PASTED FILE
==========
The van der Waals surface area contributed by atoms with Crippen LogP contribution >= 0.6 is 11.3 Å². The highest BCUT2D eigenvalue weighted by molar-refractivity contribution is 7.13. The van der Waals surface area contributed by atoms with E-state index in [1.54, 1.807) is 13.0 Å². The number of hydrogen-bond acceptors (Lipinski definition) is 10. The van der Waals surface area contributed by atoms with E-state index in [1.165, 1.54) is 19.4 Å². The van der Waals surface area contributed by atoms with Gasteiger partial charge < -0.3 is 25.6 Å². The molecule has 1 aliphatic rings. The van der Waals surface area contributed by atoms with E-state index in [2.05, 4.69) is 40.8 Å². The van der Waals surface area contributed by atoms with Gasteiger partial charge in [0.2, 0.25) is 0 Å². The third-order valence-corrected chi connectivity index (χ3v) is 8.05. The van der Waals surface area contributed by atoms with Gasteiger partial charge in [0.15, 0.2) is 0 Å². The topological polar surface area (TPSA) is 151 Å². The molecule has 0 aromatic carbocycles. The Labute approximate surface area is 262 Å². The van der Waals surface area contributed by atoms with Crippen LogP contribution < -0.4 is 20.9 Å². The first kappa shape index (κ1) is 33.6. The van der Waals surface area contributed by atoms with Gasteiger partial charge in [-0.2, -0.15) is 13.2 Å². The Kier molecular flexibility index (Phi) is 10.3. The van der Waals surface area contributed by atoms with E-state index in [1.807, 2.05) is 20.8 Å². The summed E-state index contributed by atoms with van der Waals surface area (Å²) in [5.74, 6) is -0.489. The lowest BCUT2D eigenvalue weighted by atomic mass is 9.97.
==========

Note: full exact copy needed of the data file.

The van der Waals surface area contributed by atoms with Crippen LogP contribution >= 0.6 is 11.3 Å². The highest BCUT2D eigenvalue weighted by molar-refractivity contribution is 7.13. The van der Waals surface area contributed by atoms with E-state index in [1.54, 1.807) is 13.0 Å². The number of hydrogen-bond acceptors (Lipinski definition) is 10. The van der Waals surface area contributed by atoms with E-state index in [1.165, 1.54) is 19.4 Å². The van der Waals surface area contributed by atoms with Gasteiger partial charge < -0.3 is 25.6 Å². The molecule has 1 aliphatic rings. The van der Waals surface area contributed by atoms with E-state index in [2.05, 4.69) is 40.8 Å². The van der Waals surface area contributed by atoms with Gasteiger partial charge in [0.2, 0.25) is 0 Å². The third-order valence-corrected chi connectivity index (χ3v) is 8.05. The van der Waals surface area contributed by atoms with Gasteiger partial charge in [0.15, 0.2) is 0 Å². The topological polar surface area (TPSA) is 151 Å². The molecule has 0 aromatic carbocycles. The Labute approximate surface area is 262 Å². The van der Waals surface area contributed by atoms with Crippen LogP contribution < -0.4 is 20.9 Å². The first kappa shape index (κ1) is 33.6. The van der Waals surface area contributed by atoms with Gasteiger partial charge in [-0.2, -0.15) is 13.2 Å². The Kier molecular flexibility index (Phi) is 10.3. The van der Waals surface area contributed by atoms with E-state index in [1.807, 2.05) is 20.8 Å². The summed E-state index contributed by atoms with van der Waals surface area (Å²) in [5.74, 6) is -0.489. The lowest BCUT2D eigenvalue weighted by atomic mass is 9.97.